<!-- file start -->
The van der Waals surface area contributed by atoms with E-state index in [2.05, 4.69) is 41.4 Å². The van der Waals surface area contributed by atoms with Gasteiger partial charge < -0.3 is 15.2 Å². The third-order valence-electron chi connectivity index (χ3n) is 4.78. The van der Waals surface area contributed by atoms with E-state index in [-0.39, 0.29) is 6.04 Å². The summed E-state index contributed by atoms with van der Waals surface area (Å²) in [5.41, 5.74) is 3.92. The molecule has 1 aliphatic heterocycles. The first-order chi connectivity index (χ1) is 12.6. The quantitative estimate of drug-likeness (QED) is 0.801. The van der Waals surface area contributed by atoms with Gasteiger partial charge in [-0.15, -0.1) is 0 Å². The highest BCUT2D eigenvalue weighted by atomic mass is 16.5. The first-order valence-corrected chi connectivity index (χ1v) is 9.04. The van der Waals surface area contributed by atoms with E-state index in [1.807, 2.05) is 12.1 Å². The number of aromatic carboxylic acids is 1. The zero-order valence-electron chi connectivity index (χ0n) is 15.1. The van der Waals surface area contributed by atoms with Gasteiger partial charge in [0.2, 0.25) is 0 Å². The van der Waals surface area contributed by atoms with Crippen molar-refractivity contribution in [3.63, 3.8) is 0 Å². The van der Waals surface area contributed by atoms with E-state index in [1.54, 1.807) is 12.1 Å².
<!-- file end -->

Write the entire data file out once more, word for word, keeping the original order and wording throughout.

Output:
The van der Waals surface area contributed by atoms with E-state index in [2.05, 4.69) is 41.4 Å². The van der Waals surface area contributed by atoms with Gasteiger partial charge < -0.3 is 15.2 Å². The third-order valence-electron chi connectivity index (χ3n) is 4.78. The van der Waals surface area contributed by atoms with E-state index in [-0.39, 0.29) is 6.04 Å². The summed E-state index contributed by atoms with van der Waals surface area (Å²) in [5.41, 5.74) is 3.92. The molecule has 1 aliphatic heterocycles. The first-order chi connectivity index (χ1) is 12.6. The quantitative estimate of drug-likeness (QED) is 0.801. The van der Waals surface area contributed by atoms with Gasteiger partial charge in [-0.15, -0.1) is 0 Å². The highest BCUT2D eigenvalue weighted by atomic mass is 16.5. The first-order valence-corrected chi connectivity index (χ1v) is 9.04. The van der Waals surface area contributed by atoms with E-state index in [1.807, 2.05) is 12.1 Å². The number of aromatic carboxylic acids is 1. The zero-order valence-electron chi connectivity index (χ0n) is 15.1. The van der Waals surface area contributed by atoms with Gasteiger partial charge in [0.2, 0.25) is 0 Å². The van der Waals surface area contributed by atoms with Crippen molar-refractivity contribution in [3.63, 3.8) is 0 Å². The van der Waals surface area contributed by atoms with E-state index in [1.54, 1.807) is 12.1 Å².